Endorsed by: NGOS & individuals

Doris Jones Sabah Sarawak Union – SSU

Kanul Gindol Chairman Gindol Initiative for Civil Society Borneo

Ricky Ganang Penasihat Persatuan Kebudayaan Orang Darat Sabah

Jovilis Majami President Persatuan pembangunan sosial komunity Sabah (BANGUN)

Wainin Setimin President Pertubuhan Prihatin Mualaf Sabah

Cleftus Stephen Mojingol President Pertubuhan Kebudayaan Rumpun Dayak Sabah.

PBK Life President- Yu Chin Lik

PBK President- Voon Lee Shan

Lina Soo - ASPIRASI President

Peter John Jaban-Deputy President for Global Human Rights Federation Borneo.

Alim Ga Mideh for Bulang Birieh Dayak

Lawrance Clement Ahsay for Bulang Dayak Bukit Kelingkang

Buln Ribos- Sarawak Rights activist

Appendix on MA63 validity issues.

The British authorities were well aware this legal problem which confronted the British MA63 drafts-men. The first draft of MA63 only included the UK, Malaya and Brunei as signatory parties and Singapore, North Borneo an Sarawak were excluded although they were the subject matter of the international treaty. The then Sarawak Attorney General Mr. Philip Pike said: “It ts true that Sarawak and North Borneo are not parties to the formal agreement and . . .the undertakings etc. would be given to Britain rather than Sarawak and North Borneo. Logically and Legally therefore it would be right to exclude them from the formal agreement but from a presentational point of view I think it important that if the form of undertaking is to be general rather than specific as to each assurance etc. it should go into the formal agreement.”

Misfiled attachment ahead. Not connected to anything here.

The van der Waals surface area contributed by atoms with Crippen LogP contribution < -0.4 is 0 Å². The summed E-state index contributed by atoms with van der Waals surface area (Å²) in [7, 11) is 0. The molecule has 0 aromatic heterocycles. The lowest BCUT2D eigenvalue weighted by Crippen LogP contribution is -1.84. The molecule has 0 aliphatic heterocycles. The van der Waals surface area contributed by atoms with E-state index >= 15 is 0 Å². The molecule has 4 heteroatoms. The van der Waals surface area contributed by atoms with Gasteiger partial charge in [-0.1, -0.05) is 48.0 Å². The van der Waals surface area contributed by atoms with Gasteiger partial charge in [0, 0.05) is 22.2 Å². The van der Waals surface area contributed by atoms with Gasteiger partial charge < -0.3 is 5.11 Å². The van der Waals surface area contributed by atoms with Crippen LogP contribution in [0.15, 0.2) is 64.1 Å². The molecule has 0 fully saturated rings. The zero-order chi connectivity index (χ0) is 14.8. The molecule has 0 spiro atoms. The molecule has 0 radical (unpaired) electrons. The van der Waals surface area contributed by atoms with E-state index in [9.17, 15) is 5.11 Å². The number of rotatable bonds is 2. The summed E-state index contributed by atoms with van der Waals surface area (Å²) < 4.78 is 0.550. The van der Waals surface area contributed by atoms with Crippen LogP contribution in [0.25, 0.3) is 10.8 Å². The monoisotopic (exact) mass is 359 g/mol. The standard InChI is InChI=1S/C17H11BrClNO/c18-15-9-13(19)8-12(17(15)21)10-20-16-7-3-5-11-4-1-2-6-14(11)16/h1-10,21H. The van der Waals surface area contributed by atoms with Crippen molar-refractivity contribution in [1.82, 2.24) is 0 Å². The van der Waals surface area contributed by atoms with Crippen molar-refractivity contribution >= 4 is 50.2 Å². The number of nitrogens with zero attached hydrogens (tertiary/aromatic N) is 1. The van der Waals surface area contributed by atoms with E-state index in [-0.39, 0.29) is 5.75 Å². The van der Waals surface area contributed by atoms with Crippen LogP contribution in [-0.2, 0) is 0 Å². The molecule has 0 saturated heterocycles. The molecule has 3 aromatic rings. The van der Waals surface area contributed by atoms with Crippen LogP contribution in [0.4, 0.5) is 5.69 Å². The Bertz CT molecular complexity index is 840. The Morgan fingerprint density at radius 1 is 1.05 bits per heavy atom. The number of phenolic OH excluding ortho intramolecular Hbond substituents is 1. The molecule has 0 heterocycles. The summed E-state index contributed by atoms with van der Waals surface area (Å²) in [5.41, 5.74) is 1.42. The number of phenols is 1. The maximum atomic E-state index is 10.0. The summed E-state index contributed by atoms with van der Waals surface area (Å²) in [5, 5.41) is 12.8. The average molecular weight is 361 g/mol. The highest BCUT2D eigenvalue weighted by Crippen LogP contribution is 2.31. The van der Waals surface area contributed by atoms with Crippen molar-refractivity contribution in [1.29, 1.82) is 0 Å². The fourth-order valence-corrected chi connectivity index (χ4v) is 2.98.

This issue was only highlighted at the last minute. Prof AJ Stockwell wrote that “Neither sovereign, nor even self-governing, strictly speaking North Borneo and Sarawak were not of a status to be parties to the formal agreement. It would have been injudicious, however, to have stuck to the letter of the law in this matter. In fact, the British recognised the presentational importance of ensuring that leaders of indigenous peoples of Borneo participated in the signing ceremony alongside representatives of the British, Malayan and Singapore governments” (178). Source A.J. Stockwell introduction p. XXIX “Malaysia”]

The British government claimed that Sabah and Sarawak were being decolonised under UNGAR 1541 but had in fact worked behind the scenes to deny the people their legal right. It actively circumvented the resolution’s requirement for a referendum, by undermining it with an “assessment” in collusion with UN Secretary-General U Thant whose officials had given assurance that the UN assessment team would be handpicked to produce a result favourable to the Malaysia plan.

UNGAR 1541 resolution laid down the required steps that must be taken for the “integration” of non-self-governing colonial territories (North Borneo and Sarawak) with an existing independent state by freely and unconditionally exercise real self-determination in a referendum. Principle IX (9) of the resolution in particular stressed that this must be done by “universal suffrage” with informed consent that is by adults voting in a referendum to agree or disagree on the federation question.

Principle IX

Integration should have come about in the following circum­stances :

(a) The integrating territory should have attained an advanced stage of self-government with free political institutions, so that its peoples would have the capacity to make a responsible choice through informed and democratic processes;

(b) The integration should be the result of the freely ex­pressed wishes of the territory's peoples acting with full knowl­edge of the change in their status, their wishes having been expressed through informed and democratic processes, im­partially conducted and based on universal adult suffrage. The United Nations could, when it deems it necessary, supervise these processes.]